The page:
We are also committed to supporting the sustainable development of the Canadian aquaculture industry. Aquaculture is an industry that creates wealth because it relies almost exclusively on export markets for its revenues. Our government is proud to support the development of aquaculture. It is an industry that is helping meet growing global demands for fish and seafood, and also creating jobs and growth in communities right across Canada.
As the industry continues to grow, we will provide management and regulation to ensure wild fish stocks are protected, and that aquaculture in Canada is developed in an economically viable and environmentally sustainable manner. That will allow the industry to continue to bring economic and social benefits to Canada and assure the public that there is a sound regulatory regime in place. We will continue working with the industry to ensure that we build on the progress to date and confirm Canada's place as a world leader in sustainable aquaculture.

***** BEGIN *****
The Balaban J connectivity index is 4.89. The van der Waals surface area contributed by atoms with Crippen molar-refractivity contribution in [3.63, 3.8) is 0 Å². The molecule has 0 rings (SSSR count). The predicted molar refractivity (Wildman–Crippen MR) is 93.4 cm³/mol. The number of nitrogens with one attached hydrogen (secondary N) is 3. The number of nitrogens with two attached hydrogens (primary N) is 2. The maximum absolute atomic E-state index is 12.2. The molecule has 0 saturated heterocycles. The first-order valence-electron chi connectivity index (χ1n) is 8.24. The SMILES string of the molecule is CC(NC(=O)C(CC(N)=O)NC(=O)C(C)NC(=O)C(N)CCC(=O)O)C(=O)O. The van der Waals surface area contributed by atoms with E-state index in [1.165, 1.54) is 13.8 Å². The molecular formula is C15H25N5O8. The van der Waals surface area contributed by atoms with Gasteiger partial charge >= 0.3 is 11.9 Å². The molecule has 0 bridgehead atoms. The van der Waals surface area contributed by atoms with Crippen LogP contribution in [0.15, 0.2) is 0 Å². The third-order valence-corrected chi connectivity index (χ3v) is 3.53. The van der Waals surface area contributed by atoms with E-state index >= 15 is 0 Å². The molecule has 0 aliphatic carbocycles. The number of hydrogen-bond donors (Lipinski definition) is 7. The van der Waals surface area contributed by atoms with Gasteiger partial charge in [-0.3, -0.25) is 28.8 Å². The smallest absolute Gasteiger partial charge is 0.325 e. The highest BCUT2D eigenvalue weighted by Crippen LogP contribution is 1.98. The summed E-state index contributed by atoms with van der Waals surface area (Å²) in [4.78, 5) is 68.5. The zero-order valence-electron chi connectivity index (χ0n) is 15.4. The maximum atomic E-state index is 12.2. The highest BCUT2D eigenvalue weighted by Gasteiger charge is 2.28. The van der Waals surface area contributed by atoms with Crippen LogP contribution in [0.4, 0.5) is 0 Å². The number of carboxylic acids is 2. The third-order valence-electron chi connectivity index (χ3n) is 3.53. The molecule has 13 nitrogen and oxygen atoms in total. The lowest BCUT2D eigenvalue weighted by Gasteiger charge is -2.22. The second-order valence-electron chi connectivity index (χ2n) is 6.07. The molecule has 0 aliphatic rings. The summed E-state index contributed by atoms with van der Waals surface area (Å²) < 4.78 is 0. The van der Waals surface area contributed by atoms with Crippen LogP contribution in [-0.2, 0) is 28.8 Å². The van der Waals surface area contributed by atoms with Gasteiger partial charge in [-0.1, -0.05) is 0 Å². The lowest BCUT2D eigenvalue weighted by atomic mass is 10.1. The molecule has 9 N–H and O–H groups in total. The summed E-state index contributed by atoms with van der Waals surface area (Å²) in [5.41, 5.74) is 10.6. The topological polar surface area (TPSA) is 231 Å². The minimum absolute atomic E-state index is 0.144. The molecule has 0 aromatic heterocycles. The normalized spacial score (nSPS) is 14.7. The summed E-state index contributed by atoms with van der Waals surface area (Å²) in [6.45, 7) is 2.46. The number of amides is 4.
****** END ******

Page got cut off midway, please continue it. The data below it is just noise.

Another very important initiative our government is taking is the Canada-EU trade agreement, which will greatly benefit Canada's fish and seafood industry. The EU is the world's largest fish and seafood market, with a global import market averaging $25 billion annually during 2009-2011. Current EU tariffs on Canadian fish and seafood products average 11%, with peaks of 25%. These high tariff barriers would be eliminated under an ambitious Canada-EU trade agreement. Eliminating tariff barriers would increase sales of Atlantic Canada's world-class fish and seafood products in the lucrative EU market of 500 million consumers. This would directly benefit the fish and seafood industry in Canada and create more jobs, higher wages, and greater long-term prosperity.